***Note: this review assumes that you've read the book.***
One-sentence review: the hand of the author was too visible to allow me to fully immerse myself in this one.
My favorite part: Brava to Ms. Graudin for showing so subtly and clearly that, no matter how hard one tries, one can never inhabit another person's thoughts or fully understand that person. This was the subtlest theme of the novel, and one I truly enjoyed--watching Yael realize the tiny ways in which human relationships, even when public, are by their nature intensely private, and how another person's mind and life are impossible to grasp, despite intense research and investigation.
Premise. The most common praise I've heard for Wolf by Wolf is that it has a unique and fascinating premise. The alternate-history aspect, in which Germany and Japan have won the war, is not in itself unique. (See this Wikipedia article entitled "Hypothetical Axis Victory in World War II.") Even the element of an underground resistance movement that wants to kill Hitler has been done before in this same alternate-history context.
So the unique aspects in Wolf by Wolf are the facts that Yael is a shapeshifter, and that she has to win a cross-continent motorcycle race in order to get her shot at the Führer. Unique, perhaps, but these two features actually weaken the novel somewhat in my opinion:
Road Race. For me--and this may not be true for other readers--a race is just not interesting enough to sustain the entire book. It very quickly felt like a series of hurdles: problem introduced, problem solved; another problem introduced, etc. Sometimes solving one problem created the other. Many times, Yael solved the problem simply by revealing her plan or identity to the person involved. (More on that below.)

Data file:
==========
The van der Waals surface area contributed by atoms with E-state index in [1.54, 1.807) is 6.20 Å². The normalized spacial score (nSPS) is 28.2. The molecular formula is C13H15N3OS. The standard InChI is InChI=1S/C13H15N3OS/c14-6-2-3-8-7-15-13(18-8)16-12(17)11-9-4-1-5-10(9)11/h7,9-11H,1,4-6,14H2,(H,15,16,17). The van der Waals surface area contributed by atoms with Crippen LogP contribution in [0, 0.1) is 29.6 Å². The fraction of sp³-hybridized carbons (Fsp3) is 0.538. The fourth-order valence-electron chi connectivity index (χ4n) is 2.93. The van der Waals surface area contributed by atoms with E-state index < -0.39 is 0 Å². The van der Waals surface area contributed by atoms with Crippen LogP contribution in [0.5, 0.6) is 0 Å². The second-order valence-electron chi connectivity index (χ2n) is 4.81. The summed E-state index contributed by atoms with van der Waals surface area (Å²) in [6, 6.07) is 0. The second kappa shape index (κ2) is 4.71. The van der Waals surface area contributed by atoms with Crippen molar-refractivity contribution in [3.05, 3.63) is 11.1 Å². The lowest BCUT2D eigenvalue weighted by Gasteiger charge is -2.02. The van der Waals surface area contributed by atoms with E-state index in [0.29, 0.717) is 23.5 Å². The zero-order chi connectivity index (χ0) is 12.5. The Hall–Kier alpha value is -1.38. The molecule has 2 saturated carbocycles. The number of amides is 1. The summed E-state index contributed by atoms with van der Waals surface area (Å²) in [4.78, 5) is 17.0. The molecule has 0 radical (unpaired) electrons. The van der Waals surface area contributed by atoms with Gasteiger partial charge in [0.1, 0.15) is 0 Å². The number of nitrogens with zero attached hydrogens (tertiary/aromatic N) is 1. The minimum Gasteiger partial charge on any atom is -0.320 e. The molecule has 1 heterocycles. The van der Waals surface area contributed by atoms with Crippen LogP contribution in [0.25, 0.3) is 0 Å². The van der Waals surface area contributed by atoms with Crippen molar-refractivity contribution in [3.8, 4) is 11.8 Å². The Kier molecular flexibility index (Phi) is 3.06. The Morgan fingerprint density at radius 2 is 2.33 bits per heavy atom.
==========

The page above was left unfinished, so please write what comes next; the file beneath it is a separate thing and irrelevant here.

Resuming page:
Shapeshifter. Alternate history and historical fiction are a great pairing, but the fantasy element of Yael being able to shapeshift made the history less believable. In every other way, the world was like ours: unmagical. And other than the implied existence of other shapeshifters, nothing else is fantastical in this book. It made me wonder whether a) shapeshifting was necessary to accomplish what Ms. Graudin wanted to achieve, and b) if it was necessary, why this world didn't have more fantastical elements.
The science. Because let's face it, the science-fiction aspect was not convincing. When your plot device is medically based, I want some sort of plausible mechanism. You can make it up, but it should be based on something scientific or biological. What sort of injectable agent could possibly cause a person to be able to change their body, right down to bone shape and length, within minutes? The reader is meant to accept this as the premise and move on, but I got stuck in Untransported Land.
The hand of the author/author devices. When the author allows implausible things to happen just to keep the story moving, it becomes difficult to stay transported as well. How likely is it that in a concentration camp the gate guard would allow Yael to exit the camp when she tells him the doctor has requested to see her? Wouldn't he accompany her from the gate to the doctor's door? How likely is it that the nurse wouldn't accompany her from the clinic to the commandant's door? Ms. Graudin needed to develop a more sophisticated escape route, rather than ask us to believe these two impossible moments could occur.
Similarly, how likely is it that the race organizers have stocked fuel but not drinking water at the checkpoints? They've lugged spare motorcycles to each checkpoint, but no water? This was an author device to get Yael to approach Luka for a favor. And even that is unbelievable: why would Yael go to Luka, her nemesis, for a canteen, rather than to Adele's brother, who has said he wants to protect her? And why would Luka bargain the water for a mere favor, rather than demand that she partner with him, which is what he really wants?